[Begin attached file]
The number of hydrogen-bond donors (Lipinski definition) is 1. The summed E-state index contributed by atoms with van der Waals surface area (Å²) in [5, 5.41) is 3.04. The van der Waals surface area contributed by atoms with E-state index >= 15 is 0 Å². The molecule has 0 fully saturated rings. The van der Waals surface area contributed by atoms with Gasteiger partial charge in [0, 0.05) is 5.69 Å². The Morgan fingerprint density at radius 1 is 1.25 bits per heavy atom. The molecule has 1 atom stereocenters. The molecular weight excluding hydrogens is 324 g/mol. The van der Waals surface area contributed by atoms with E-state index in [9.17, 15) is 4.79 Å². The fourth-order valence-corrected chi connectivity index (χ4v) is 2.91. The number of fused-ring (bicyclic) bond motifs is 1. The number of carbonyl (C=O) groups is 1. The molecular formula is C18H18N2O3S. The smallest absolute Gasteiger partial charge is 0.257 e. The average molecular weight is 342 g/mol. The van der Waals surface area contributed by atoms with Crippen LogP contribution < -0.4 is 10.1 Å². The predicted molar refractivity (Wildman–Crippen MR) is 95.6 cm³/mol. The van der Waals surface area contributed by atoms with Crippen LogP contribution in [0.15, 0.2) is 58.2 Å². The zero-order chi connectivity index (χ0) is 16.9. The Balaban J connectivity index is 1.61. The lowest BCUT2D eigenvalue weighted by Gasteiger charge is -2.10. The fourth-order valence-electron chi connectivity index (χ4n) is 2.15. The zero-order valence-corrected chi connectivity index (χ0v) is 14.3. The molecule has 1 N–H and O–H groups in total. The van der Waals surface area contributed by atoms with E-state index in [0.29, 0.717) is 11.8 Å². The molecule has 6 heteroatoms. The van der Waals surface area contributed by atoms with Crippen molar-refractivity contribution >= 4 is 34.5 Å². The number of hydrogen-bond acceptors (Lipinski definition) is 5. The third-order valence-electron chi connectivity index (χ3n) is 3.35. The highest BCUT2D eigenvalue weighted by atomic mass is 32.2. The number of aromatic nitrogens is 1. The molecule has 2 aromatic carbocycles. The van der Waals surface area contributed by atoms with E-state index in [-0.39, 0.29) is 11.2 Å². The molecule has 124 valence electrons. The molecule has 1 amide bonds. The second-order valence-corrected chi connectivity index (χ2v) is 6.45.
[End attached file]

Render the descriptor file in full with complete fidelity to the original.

The number of hydrogen-bond donors (Lipinski definition) is 1. The summed E-state index contributed by atoms with van der Waals surface area (Å²) in [5, 5.41) is 3.04. The van der Waals surface area contributed by atoms with E-state index >= 15 is 0 Å². The molecule has 0 fully saturated rings. The van der Waals surface area contributed by atoms with Gasteiger partial charge in [0, 0.05) is 5.69 Å². The Morgan fingerprint density at radius 1 is 1.25 bits per heavy atom. The molecule has 1 atom stereocenters. The molecular weight excluding hydrogens is 324 g/mol. The van der Waals surface area contributed by atoms with E-state index in [9.17, 15) is 4.79 Å². The fourth-order valence-corrected chi connectivity index (χ4v) is 2.91. The number of fused-ring (bicyclic) bond motifs is 1. The number of carbonyl (C=O) groups is 1. The molecular formula is C18H18N2O3S. The smallest absolute Gasteiger partial charge is 0.257 e. The average molecular weight is 342 g/mol. The van der Waals surface area contributed by atoms with Crippen LogP contribution < -0.4 is 10.1 Å². The predicted molar refractivity (Wildman–Crippen MR) is 95.6 cm³/mol. The van der Waals surface area contributed by atoms with Crippen LogP contribution in [0.15, 0.2) is 58.2 Å². The zero-order chi connectivity index (χ0) is 16.9. The Balaban J connectivity index is 1.61. The lowest BCUT2D eigenvalue weighted by Gasteiger charge is -2.10. The fourth-order valence-electron chi connectivity index (χ4n) is 2.15. The zero-order valence-corrected chi connectivity index (χ0v) is 14.3. The molecule has 1 N–H and O–H groups in total. The van der Waals surface area contributed by atoms with E-state index in [0.29, 0.717) is 11.8 Å². The molecule has 6 heteroatoms. The van der Waals surface area contributed by atoms with Crippen molar-refractivity contribution >= 4 is 34.5 Å². The number of hydrogen-bond acceptors (Lipinski definition) is 5. The third-order valence-electron chi connectivity index (χ3n) is 3.35. The highest BCUT2D eigenvalue weighted by atomic mass is 32.2. The number of aromatic nitrogens is 1. The molecule has 2 aromatic carbocycles. The van der Waals surface area contributed by atoms with E-state index in [-0.39, 0.29) is 11.2 Å². The molecule has 124 valence electrons. The molecule has 1 amide bonds. The second-order valence-corrected chi connectivity index (χ2v) is 6.45.